After the last of the parade passed around the first corner the writer made a shortcut to the IWW hall, half in doubt that the parade would go that far out of the business district.

Arriving there, I saw several cameras being placed in position. Then I knew that something was going to happen and instead of going into the hall, I remained on the opposite side, to see what I would see, and now I am glad that I did not go in.

As the parade approached, periodical flare bombs were exploded.

Klansmen Had Bad Consciences

The first half of the parade passed as silently as possible, with furtive glances toward the upper story of the hall, as if expecting a hail of bullets or a tear bomb or an infernal machine. As half of the parade passed without any casualties the rest became bolder and stamped on the paved street with a heavy tread, as if to make those in the meeting hall think a whole regiment of artillery was surrounding the hall, which in fact was surrounded, because the first part of the parade got around the block and had to pause to let the last part go by.

But, in the meantime, were the wobblies over-awed? Were they panic-stricken?

In sharp contrast to the parade, which was flanked by police guards about every hundred feet, besides the 100-percenters scattered among the spectators, those within the hall were undaunted and conducted their meeting as if nothing unusual was transpiring.

I say I was glad I remained outside, on the opposite side of the street, for from that position I had a good perspective of the intrepid heroism and staunch devotion and unswerving loyalty that has been impervious to persecution, prison and death.

My blood tingled with rapture as the lilting melody of the young rebel girls transcended even the chorus of masculine voices in the encouraging words of "Union men be strong" which the Ku Klux Klan may have interpreted as Hold the Fort, while visions of Centralia were conjured in their fiendish plan. The parade lingered on the return, as the leader invited as many as cared to come to the original place of assemblage to hear a speech from the Klan orator.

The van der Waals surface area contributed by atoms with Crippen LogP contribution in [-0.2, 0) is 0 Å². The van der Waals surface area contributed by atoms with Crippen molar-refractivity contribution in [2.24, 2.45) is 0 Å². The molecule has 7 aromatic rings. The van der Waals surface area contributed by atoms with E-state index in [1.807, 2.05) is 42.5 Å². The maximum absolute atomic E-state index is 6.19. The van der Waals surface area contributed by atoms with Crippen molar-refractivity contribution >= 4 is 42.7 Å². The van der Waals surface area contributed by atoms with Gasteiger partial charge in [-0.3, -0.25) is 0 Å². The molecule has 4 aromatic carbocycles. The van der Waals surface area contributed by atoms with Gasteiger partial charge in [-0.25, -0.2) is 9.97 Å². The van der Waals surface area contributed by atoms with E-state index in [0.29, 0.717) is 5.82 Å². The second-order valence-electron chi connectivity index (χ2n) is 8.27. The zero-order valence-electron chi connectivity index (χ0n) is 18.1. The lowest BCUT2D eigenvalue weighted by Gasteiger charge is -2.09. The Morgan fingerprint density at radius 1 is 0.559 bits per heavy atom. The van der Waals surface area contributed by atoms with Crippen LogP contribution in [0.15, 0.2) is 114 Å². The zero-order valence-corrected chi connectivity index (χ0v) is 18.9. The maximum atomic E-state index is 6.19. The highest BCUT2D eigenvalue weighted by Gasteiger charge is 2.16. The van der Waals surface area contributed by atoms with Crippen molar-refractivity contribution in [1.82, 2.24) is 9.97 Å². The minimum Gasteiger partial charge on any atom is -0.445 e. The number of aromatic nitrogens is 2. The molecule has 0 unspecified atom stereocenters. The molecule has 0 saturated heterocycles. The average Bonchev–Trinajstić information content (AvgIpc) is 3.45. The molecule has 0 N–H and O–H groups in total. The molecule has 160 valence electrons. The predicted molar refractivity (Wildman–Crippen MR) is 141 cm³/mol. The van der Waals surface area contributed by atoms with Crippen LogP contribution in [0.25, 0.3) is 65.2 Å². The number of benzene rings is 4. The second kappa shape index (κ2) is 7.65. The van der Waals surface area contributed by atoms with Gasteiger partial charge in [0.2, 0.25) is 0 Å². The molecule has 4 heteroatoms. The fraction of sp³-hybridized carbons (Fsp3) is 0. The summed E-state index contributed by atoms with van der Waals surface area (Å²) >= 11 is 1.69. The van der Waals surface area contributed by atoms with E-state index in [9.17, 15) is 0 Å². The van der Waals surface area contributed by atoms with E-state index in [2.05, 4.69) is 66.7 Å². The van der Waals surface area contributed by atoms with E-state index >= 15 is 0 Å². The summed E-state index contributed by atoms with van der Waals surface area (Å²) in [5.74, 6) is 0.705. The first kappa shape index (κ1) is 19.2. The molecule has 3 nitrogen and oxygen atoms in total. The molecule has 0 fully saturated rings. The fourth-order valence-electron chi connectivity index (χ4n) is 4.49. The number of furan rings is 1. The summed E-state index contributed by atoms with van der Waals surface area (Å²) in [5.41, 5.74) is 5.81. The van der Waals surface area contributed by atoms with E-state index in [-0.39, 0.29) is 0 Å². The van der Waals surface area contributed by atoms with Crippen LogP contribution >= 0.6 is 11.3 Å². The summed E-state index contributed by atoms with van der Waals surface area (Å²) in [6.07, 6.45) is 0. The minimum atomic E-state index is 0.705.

I went there and the speaker seemed to have only kind words for the wobblies as human entities.

He said: "If there are any IWW in the crowd I say to you we are not against you, but we are against bolshevism, anarchy, IWWism or any other doctrine of disloyalty to the constitution.

Where We Can Go

"If you are aliens, willing to become good Americans, you will not be molested. If you don't like the country you can go back to where you came from and if you have no country to go to,-- you can go to hell."

Among other things he mentioned that the Klan was not bigoted nor intolerant but they would brook no interruption of commerce.

He said the Klan had no apologies to offer, and I thought of Taft, Bakersfield and Inglewood, Cal., in which latter place the Klan forced entry into a home and compelled two girls to get up and dress before them and of the conviction of Klansmen in the former two cities to prison terms for overt acts committed under their disguise.

I listened and was glad no worker played into his hand by wanting to argue the point, for this was his meeting and the memory of Bastrop, La., was not yet erased from my mind.

In conclusion it may be significant that a local banker, and the supervisor of the fink hall known as "maritime service bureau," were in the front ranks of the parade, all of which may be translated into a concerted effort of the ship owners' organization and the chamber of commerce, aided and abetted by the uniformed minions, to encompass the extermination of the organization that interfered with their profits eleven months ago.

The overflow meeting on the following night is our most eloquent reply.